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Buildings Insurance - Standard Cover

This is where we split up into standard cover and accidental damage (or all risks). If you have standard cover, you need to compare any loss you have with the list of 'peril's that you are insured for. If you can't match the cause of the loss to one of the perils on the list, you are not covered. The 'onus of proof' is with you. That means it is you that has to prove the cause of loss is covered.

If you have accidental damage, you then have an 'all risks' type of cover. Here you are covered for any and every possible type of loss, except those listed in the exclusions (small print). The 'onus of proof' rests with your insurer. That means, they have to prove you are not covered.

Standard Cover
You should have a list of perils covered with another list of exclusions that apply only to that peril. It might look something like this:
Fire, Lightning, Explosion, Earthquake, Smoke - excludes damage caused gradually
Aircraft and articles dropped from them
Impact by animals, vehicles or falling trees or branches - excludes damage caused by felling or lopping trees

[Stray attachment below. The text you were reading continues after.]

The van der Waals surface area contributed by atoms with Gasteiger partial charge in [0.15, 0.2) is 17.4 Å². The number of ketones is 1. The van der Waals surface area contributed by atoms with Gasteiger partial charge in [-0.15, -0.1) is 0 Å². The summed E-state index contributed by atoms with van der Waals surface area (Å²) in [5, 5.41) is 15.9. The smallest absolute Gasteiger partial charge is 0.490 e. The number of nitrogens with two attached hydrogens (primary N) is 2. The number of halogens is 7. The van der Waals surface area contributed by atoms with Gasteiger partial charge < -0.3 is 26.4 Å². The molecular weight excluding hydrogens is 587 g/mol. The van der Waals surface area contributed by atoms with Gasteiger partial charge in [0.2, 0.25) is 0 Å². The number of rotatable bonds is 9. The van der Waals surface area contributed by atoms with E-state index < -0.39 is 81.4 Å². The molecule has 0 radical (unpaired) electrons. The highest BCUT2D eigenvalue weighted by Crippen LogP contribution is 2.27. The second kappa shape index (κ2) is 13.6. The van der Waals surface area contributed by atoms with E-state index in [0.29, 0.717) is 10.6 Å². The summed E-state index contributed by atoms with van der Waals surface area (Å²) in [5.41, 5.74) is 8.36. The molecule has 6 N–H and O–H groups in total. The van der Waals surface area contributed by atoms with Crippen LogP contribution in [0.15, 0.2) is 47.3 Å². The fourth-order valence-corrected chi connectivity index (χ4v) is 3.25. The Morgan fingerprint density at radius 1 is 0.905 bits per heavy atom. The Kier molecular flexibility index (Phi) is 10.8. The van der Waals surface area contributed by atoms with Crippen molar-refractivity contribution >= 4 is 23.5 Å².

Theft or attempted theft - excludes losses that happen if left unoccupied for more than 30 days or left unfurnished or caused by a tenant or lodger or paying guest.
Malicious Persons - the same exclusions as for theft
Burst Pipes - some exclude frozen pipes, others include it
Storm or Flood - excludes damage by frost and damage by storm to fences, gates and hedges
Riot, Civil Commotion, Strikes, Political or labour disturbances
Oil leakage
Television Aerials, Satellite or radio-receiving aerials, fittings and mast breakage or collapse
Subsidence - a long list of exclusions, see next section !

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FIRE - Damage caused by a fire will usually only be paid for where there has been ignition. Where there was also smoke damage to your property from the fire, that is also covered. You cannot claim for the smoke damage to your decorations caused gradually by smoking cigarettes and so on. That is not a fortuitous event, it is something over which you have control. Hence the exclusion. There are some more exceptions to the rule that there must be ignition. you can find out more from the 'home insurance - grey areas' page of this site.

LIGHTNING STRIKES - to your buildings are no problem. If it hits an aerial, sorry but that is a contents claim! Although aerials are listed as an insured peril, they do not appear in the definition of a building. They do appear in contents. So damage to aerials constitutes a contents claim. Similarly with explosion and earthquakes. Fortunately these are few and far between here in the UK.

AIRCRAFT - This will cover anything dropped from anything that flies. Again, fortunately, a rare occurrence.